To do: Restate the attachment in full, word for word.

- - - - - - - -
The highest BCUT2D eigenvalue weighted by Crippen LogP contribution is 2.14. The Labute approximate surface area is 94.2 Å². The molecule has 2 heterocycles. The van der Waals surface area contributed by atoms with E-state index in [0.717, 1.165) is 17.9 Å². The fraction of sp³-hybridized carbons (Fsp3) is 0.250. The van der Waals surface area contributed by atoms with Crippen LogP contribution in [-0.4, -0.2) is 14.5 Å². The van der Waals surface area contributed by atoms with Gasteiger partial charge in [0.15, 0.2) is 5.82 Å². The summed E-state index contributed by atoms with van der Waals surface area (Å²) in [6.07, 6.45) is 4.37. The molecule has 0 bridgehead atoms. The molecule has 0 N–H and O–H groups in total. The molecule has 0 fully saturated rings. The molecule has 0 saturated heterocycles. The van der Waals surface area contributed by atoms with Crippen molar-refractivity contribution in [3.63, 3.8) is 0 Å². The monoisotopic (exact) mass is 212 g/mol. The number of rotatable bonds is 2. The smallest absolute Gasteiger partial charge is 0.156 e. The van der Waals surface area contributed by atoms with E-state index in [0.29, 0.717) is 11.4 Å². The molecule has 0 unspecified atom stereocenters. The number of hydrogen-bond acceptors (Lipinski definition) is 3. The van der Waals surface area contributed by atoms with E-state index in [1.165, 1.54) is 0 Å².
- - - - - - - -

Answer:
The highest BCUT2D eigenvalue weighted by Crippen LogP contribution is 2.14. The Labute approximate surface area is 94.2 Å². The molecule has 2 heterocycles. The van der Waals surface area contributed by atoms with E-state index in [0.717, 1.165) is 17.9 Å². The fraction of sp³-hybridized carbons (Fsp3) is 0.250. The van der Waals surface area contributed by atoms with Crippen LogP contribution in [-0.4, -0.2) is 14.5 Å². The van der Waals surface area contributed by atoms with Gasteiger partial charge in [0.15, 0.2) is 5.82 Å². The summed E-state index contributed by atoms with van der Waals surface area (Å²) in [6.07, 6.45) is 4.37. The molecule has 0 bridgehead atoms. The molecule has 0 N–H and O–H groups in total. The molecule has 0 fully saturated rings. The molecule has 0 saturated heterocycles. The van der Waals surface area contributed by atoms with Crippen molar-refractivity contribution in [3.63, 3.8) is 0 Å². The monoisotopic (exact) mass is 212 g/mol. The number of rotatable bonds is 2. The smallest absolute Gasteiger partial charge is 0.156 e. The van der Waals surface area contributed by atoms with E-state index in [0.29, 0.717) is 11.4 Å². The molecule has 0 unspecified atom stereocenters. The number of hydrogen-bond acceptors (Lipinski definition) is 3. The van der Waals surface area contributed by atoms with E-state index in [1.165, 1.54) is 0 Å².